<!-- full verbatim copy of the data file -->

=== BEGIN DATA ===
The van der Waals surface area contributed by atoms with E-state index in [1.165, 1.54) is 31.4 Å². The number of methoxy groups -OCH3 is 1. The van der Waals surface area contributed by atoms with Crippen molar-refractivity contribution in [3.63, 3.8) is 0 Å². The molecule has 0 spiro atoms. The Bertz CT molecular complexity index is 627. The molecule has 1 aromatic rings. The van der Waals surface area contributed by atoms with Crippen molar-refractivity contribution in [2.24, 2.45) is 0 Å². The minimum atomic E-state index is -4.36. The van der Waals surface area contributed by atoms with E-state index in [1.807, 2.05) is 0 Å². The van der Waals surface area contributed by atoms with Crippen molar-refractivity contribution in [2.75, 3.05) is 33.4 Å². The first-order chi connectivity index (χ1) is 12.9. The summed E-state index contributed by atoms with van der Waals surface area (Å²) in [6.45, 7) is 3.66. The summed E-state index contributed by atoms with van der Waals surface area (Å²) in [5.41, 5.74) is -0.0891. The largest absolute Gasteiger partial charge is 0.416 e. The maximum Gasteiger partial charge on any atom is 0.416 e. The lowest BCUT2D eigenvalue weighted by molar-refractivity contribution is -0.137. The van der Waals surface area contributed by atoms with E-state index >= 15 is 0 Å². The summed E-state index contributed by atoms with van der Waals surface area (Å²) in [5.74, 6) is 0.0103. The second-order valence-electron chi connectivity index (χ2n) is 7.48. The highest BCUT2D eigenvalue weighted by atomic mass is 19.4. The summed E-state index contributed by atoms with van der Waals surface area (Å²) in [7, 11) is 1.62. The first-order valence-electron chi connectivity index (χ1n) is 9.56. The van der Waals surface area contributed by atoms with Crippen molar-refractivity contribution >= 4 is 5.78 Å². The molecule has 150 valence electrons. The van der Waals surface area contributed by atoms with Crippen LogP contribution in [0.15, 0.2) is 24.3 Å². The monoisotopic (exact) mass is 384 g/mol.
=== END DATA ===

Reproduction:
The van der Waals surface area contributed by atoms with E-state index in [1.165, 1.54) is 31.4 Å². The number of methoxy groups -OCH3 is 1. The van der Waals surface area contributed by atoms with Crippen molar-refractivity contribution in [3.63, 3.8) is 0 Å². The molecule has 0 spiro atoms. The Bertz CT molecular complexity index is 627. The molecule has 1 aromatic rings. The van der Waals surface area contributed by atoms with Crippen molar-refractivity contribution in [2.24, 2.45) is 0 Å². The minimum atomic E-state index is -4.36. The van der Waals surface area contributed by atoms with E-state index in [1.807, 2.05) is 0 Å². The van der Waals surface area contributed by atoms with Crippen molar-refractivity contribution in [2.75, 3.05) is 33.4 Å². The first-order chi connectivity index (χ1) is 12.9. The summed E-state index contributed by atoms with van der Waals surface area (Å²) in [6.45, 7) is 3.66. The summed E-state index contributed by atoms with van der Waals surface area (Å²) in [5.41, 5.74) is -0.0891. The largest absolute Gasteiger partial charge is 0.416 e. The maximum Gasteiger partial charge on any atom is 0.416 e. The lowest BCUT2D eigenvalue weighted by molar-refractivity contribution is -0.137. The van der Waals surface area contributed by atoms with E-state index >= 15 is 0 Å². The summed E-state index contributed by atoms with van der Waals surface area (Å²) in [5.74, 6) is 0.0103. The second-order valence-electron chi connectivity index (χ2n) is 7.48. The highest BCUT2D eigenvalue weighted by atomic mass is 19.4. The summed E-state index contributed by atoms with van der Waals surface area (Å²) in [7, 11) is 1.62. The first-order valence-electron chi connectivity index (χ1n) is 9.56. The van der Waals surface area contributed by atoms with Crippen molar-refractivity contribution >= 4 is 5.78 Å². The molecule has 150 valence electrons. The van der Waals surface area contributed by atoms with Crippen LogP contribution in [0.15, 0.2) is 24.3 Å². The monoisotopic (exact) mass is 384 g/mol.